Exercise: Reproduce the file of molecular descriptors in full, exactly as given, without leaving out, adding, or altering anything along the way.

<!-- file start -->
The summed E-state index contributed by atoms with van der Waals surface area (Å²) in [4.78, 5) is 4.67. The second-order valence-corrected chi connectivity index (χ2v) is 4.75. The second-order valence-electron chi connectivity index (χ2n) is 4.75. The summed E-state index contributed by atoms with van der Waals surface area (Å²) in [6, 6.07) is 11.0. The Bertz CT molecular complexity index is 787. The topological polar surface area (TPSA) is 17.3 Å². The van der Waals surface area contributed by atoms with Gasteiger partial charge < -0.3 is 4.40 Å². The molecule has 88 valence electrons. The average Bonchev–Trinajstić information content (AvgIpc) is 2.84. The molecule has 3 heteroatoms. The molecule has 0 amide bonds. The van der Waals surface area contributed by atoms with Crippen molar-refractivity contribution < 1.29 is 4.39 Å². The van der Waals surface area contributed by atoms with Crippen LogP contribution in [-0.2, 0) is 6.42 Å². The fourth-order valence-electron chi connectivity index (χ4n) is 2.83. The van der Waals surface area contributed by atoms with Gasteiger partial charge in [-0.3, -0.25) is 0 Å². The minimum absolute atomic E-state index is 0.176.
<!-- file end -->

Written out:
The summed E-state index contributed by atoms with van der Waals surface area (Å²) in [4.78, 5) is 4.67. The second-order valence-corrected chi connectivity index (χ2v) is 4.75. The second-order valence-electron chi connectivity index (χ2n) is 4.75. The summed E-state index contributed by atoms with van der Waals surface area (Å²) in [6, 6.07) is 11.0. The Bertz CT molecular complexity index is 787. The topological polar surface area (TPSA) is 17.3 Å². The van der Waals surface area contributed by atoms with Gasteiger partial charge < -0.3 is 4.40 Å². The molecule has 88 valence electrons. The average Bonchev–Trinajstić information content (AvgIpc) is 2.84. The molecule has 3 heteroatoms. The molecule has 0 amide bonds. The van der Waals surface area contributed by atoms with Crippen molar-refractivity contribution < 1.29 is 4.39 Å². The van der Waals surface area contributed by atoms with Crippen LogP contribution in [-0.2, 0) is 6.42 Å². The fourth-order valence-electron chi connectivity index (χ4n) is 2.83. The van der Waals surface area contributed by atoms with Gasteiger partial charge in [-0.3, -0.25) is 0 Å². The minimum absolute atomic E-state index is 0.176.